Almost all the drainage pumps in Orleans Parish run on electricity. Most older pumps (those installed before the 1950's or 1960's) run on 25 cycle (or hertz, abbreviated Hz) power, which is generated at the Sewerage & Water Board power plant on South Claiborne Ave at the Orleans-Jefferson parish line. Those pumps supply about 60% of the drainage capacity of the city. The 25 Hz power is conveyed on underground lines, away from the damaging effects of wind.

Almost all the rest of the pumps run on 60 Hz electricity supplied by bankrupt local utility Entergy New Orleans. That power is transmitted on overhead lines and is susceptible to the same likelihood of outages as the rest of us who depend upon it. There have been numerous Entergy power outages over the last few months. Some have struck pump stations while they were running 60 Hz pumps. 60 Hz electricity also supplies power to much of the support systems in the pump stations.

Currently, there are no backup generators for any 25 Hz pumps, and it is unlikely there ever will be. 25 Hz dropped out of favor in the U.S. decades ago, and very few people in this country are making equipment that is based on 25 Hz. 60 Hz has long been the standard for America, just like 50 Hz is the standard in Europe.

Now, with that introduction out of the way...

The Corps has been saying for months that rental generators for 60 cycle pumps in Orleans Parish are "not authorized." I think I may have found an argument that smashes that excuse to bits. And it comes from Plaquemines Parish.

With the issuance of the synopsis of the repair work to Plaquemines Parish's pump stations, I decided to take a look at the Project Information Report for that work. In general, the Plaquemines PIR has more revealing detail than the Orleans one. The detail I'm interested in comes on pages 8 and 9.

The report discusses all of the alternatives for Corps action in response to the destruction in Plaquemines' pump stations, ranging from "do nothing" all the way up to the "structural repair and elevating alternative." That last part - "elevating" - is what is intriguing.

In Plaquemines Parish, every pump but one is powered by diesel engines. At six stations, those diesel engines were built at or near ground level. During Katrina, all those engines were inundated and destroyed, requiring their replacement.

Here's the relevant quote from the report:

"ER 500-1-1 paragraph 5-2 b (1) allows for the improvements to design and equipment that are a result of state of the art technology, and are commonly incorporated into current designs in accordance with sound engineering principles. Elevating the equipment when the engine requires replacement is practical and sound engineering. Three pumping facilities sites, Gainard Woods, Sunrise, and Grand Liard/Triumph, each have multiple stations. The older stations Gainard Woods No. 1 (constructed 1960), Sunrise No. 1 (constructed 1960), and Triumph (constructed 1965) flooded approximately 7 to 8 feet above the equipment operating floor. The newer stations, Gainard Woods No. 2 (constructed 1986), Sunrise No. 2 (constructed 1981), and Grand Laird (constructed 1976), constructed adjacent to the older stations, received only minor flooding and do not require major engine overhaul or replacement because the operating floors are at higher elevations than the older stations.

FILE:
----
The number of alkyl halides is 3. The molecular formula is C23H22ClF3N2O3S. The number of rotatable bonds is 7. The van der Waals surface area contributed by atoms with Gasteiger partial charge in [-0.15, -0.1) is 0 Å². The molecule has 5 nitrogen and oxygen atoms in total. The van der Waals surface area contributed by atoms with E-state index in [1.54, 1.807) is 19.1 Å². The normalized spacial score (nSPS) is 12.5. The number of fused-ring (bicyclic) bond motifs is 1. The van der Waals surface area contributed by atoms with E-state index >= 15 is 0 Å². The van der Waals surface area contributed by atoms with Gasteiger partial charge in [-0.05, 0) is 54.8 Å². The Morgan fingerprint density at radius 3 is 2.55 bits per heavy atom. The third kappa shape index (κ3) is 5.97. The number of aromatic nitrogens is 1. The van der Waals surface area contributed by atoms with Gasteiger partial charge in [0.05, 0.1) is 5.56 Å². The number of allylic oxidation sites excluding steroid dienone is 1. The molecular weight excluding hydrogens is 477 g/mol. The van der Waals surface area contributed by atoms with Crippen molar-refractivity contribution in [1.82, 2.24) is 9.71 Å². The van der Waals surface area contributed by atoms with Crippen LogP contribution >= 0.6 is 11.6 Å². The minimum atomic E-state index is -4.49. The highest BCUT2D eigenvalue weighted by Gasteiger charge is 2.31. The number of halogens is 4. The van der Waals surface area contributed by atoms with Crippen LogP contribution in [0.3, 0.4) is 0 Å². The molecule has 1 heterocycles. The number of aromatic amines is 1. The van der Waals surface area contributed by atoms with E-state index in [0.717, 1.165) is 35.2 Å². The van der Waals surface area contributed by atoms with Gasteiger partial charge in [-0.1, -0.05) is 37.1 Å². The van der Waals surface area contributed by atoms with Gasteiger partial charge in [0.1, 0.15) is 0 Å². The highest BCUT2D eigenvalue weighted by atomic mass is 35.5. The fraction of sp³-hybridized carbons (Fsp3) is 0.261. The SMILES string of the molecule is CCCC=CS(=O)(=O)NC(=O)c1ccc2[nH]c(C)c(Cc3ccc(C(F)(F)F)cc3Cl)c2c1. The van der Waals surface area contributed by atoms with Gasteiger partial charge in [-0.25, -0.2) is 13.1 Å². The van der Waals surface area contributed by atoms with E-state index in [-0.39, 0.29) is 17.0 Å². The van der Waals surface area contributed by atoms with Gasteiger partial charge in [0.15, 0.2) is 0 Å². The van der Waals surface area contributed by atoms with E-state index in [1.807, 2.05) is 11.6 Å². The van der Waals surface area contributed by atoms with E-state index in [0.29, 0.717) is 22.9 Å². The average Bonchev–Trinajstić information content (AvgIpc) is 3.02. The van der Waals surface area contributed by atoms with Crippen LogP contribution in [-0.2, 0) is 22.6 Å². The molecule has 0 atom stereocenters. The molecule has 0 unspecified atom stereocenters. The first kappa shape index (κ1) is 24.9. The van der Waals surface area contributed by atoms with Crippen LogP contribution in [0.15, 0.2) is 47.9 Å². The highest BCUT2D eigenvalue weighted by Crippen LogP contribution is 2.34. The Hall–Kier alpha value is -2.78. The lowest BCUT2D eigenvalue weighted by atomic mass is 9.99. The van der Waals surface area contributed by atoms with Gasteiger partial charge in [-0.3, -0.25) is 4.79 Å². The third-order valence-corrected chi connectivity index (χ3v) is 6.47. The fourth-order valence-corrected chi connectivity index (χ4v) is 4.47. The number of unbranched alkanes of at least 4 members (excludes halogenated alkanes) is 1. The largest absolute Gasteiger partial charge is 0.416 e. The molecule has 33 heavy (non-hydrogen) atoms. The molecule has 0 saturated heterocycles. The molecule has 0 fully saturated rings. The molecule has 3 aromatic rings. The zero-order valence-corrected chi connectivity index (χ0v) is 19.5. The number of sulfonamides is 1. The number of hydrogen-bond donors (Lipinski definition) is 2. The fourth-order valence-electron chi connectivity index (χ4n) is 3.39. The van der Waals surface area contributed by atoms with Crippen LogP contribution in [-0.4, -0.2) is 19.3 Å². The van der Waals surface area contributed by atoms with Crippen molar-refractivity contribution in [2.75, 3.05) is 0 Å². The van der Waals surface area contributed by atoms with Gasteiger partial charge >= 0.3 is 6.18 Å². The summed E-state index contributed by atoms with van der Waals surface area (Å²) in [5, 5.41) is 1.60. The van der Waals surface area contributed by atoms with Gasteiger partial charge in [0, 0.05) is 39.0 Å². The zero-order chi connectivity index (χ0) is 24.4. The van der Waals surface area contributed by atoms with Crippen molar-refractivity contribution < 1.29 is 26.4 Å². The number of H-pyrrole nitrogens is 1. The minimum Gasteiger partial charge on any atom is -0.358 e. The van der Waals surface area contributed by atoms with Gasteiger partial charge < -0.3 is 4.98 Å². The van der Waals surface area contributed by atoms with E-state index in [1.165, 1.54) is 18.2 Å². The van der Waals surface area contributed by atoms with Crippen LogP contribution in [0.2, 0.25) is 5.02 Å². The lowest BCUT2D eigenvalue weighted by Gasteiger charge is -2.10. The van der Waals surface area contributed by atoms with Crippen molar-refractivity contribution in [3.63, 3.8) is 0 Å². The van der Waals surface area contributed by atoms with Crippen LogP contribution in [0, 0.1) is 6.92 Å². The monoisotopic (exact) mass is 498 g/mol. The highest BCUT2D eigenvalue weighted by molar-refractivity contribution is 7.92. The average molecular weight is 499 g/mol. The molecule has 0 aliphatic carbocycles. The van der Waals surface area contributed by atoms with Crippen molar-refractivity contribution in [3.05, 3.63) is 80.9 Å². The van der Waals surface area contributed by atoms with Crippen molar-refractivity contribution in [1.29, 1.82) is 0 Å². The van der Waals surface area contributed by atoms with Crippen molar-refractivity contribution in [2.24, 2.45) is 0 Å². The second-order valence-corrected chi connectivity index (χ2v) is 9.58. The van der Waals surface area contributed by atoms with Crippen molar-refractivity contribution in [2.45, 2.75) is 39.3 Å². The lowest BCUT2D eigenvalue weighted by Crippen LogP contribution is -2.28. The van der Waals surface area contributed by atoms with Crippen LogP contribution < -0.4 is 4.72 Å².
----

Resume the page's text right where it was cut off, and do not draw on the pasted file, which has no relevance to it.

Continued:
"Similarly, Duvic and Bellevue Pump Stations did not flood because the operating floors are also elevated. Elevating stations to a height near the elevation of the hurricane protection level is common practice for new construction in Plaquemines Parish and is the current design standard for the parish."

They even give pictures of how the elevation is to be done!

I decided to take a closer look at Corps regulation ER 500-1-1, specifically Chapter 5. It is the regulation that governs the nitty gritty of the expenditure of funds by the Corps on repairs to damaged flood control works after a storm. Reading the PIR's, one can see the Corps followed regulations right down the line. The relevant paragraphs are these (linked here):

"5-2 (b) Rehabilitation Assistance Scope. Rehabilitation Assistance is limited to repair or restoration of an FCW to its pre-disaster condition and level of protection (e.g., the actual elevation of the levee, allowing for normal settlement.)
"5-2 (b) (1) Improvements to design and equipment (e.g., geomembranes) that are a result of state of the art technology, and are commonly incorporated into current designs in accordance with sound engineering principles, are permissible, and are not considered betterments."

If part of a project under this regulation is determined to be a "betterment," it has to be paid for by the locals, not the feds, and it can only be included if it fits within the scope of the repair project. In the case of raising the diesel engines at these six stations in Plaquemines, the Corps determined that placing them on platforms wasn't a betterment, but "state of the art technology." In their analysis of the various alternatives, they had this to say about raising the engines:

"The percent increase in cost to the overall project is 5 percent. The additional $389,000 to elevate the engines is a small increase to ensure that damages during future flood events will be minimized. Not only will the pump station damages be reduced, but damages to residential and commercial properties should also be reduced."